Member article: Vietnam for the People?

April 21, 2011

by Juliana Buitenhuis

As we walked towards the People’s Aid Coordinating Committee, or PACCOM, in the French Quarter of Hanoi words blasted from loud-speakers - propagating governmental solutions on everything from personal hygiene to Communist fundamentals. Deciphering where the rights and social interests of individuals end and where ‘The Party’s collective ideals begin can be a daunting task.

In October, I was fortunate enough to travel to Vietnam with the World Organizer’s Forum led by Wade Rathke, founder of Acorn International. A group of ten of us, comprised of organizers, advocates, and activists, met with labour offices, government agencies, and NGO's in Hanoi and Ho Chi Minh City. PACCOM explained that in the Civil Society that is Vietnam, all agencies - foreign or domestic, must align with the government and the government must maintain an influence in society.

So how do marginalized people gain a voice in a Communist country where the government is on loud-speakers and elections consist of checking the name of carefully selected candidates? In Vietnam, power, influence, control, and funding for social programming appears to be disproportionately centralized to the urban centers of Hanoi and Ho Chi Minh City. The people of Vietnam who live outside these urban centres (referred to as living in the Provinces) are subject to the constant threats of natural disasters such as hurricanes and floods, famines, lack of access to health care, and high rates of child human trafficking. Poor families are lured to traffic their children to China and Thailand for cheap labour or the sex-trade. On top of these barriers, it is also the rural areas that continue to be the most predominantly affected by the contamination of soil and water due to Agent Orange - something I saw first hand when I visited a hospital for children affected by the chemical warfare. There were several rooms over capacity with children with deformities, weeping skin, cognitive impairments, and visible pain. Were were told that parents drop there children off at the doors of these hospitals, never to return.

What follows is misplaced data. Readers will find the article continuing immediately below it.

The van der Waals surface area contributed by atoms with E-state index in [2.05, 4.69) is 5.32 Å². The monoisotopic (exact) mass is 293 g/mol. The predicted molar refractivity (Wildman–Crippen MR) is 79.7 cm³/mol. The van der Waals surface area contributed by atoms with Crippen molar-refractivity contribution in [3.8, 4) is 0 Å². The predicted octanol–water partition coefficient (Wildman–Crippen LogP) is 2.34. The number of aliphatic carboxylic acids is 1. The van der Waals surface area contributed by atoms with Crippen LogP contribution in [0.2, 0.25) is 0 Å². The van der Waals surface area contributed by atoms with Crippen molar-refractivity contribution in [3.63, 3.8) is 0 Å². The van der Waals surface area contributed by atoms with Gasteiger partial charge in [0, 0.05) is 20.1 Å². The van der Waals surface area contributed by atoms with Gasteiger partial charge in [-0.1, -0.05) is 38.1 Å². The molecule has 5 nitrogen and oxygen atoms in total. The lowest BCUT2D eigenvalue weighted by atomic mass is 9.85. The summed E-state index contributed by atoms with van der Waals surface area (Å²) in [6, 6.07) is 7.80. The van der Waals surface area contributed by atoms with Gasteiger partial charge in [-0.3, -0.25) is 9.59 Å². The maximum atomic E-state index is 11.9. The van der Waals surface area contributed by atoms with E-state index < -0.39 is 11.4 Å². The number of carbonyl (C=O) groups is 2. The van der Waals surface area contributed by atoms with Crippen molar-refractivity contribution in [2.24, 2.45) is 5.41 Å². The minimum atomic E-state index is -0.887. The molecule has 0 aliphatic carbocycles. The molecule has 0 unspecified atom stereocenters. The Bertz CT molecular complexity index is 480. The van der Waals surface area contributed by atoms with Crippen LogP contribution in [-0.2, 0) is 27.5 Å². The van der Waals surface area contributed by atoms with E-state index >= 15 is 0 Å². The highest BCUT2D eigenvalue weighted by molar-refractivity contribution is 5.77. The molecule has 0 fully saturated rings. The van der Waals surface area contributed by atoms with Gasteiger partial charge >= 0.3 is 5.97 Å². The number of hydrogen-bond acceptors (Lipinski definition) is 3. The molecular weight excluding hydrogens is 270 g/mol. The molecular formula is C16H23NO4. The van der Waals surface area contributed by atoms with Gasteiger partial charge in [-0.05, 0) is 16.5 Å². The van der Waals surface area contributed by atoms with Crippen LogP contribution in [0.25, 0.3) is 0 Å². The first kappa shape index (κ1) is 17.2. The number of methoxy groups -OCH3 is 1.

Another issue that faces many Vietnamese people is accessing health-care. The Department of Labour, Invalids, and Social Affairs (a faction of the Government/Party)stated that around 60 percent of residents of Ho Chi Minh City purchase heath benefit cards. The issue is not really the cost of the card, but is in fact the conditions of attaining this card. To get a health card, not only do you have to pay for it, you have to have a residency card. As there are very few jobs in the Provinces, people come from rural areas to find work in cities. For these migrant workers to obtain residency cards, they must have a stable, registered job or own a home. In Ho Chi Minh City, there are over 1 000 000 men, women, and children without a residency card, and thus they pay high rates for service each time they visit a doctor or hospital. Even if someone has a health card, often to see a doctor he or she must line up at 4am as the medical system is poorly funded with doctors making about 100USD/month in public hospitals. A poor family will probably make 12 000 000 Dong or $615.00 USD per year, while upper government officials are making over 1 000 000 USD per year.

Vietnam exemplifies the growing pains of a country who’s GDP growth is second only to China. Vietnam has recently been deemed a middle income country, finally gaining economic ground after the United States lifted its’ trade embargo in 1994. As mega-consumers in North America, we need to continue to push foreign companies to pay respectful wages and provide ‘livable’ living conditions and social systems for those in the industrialized zones. We cannot control the working standards in foreign countries, but we can certainly put pressure on American companies with factories in Vietnam to support the people of Vietnam so they may live with dignity and in health.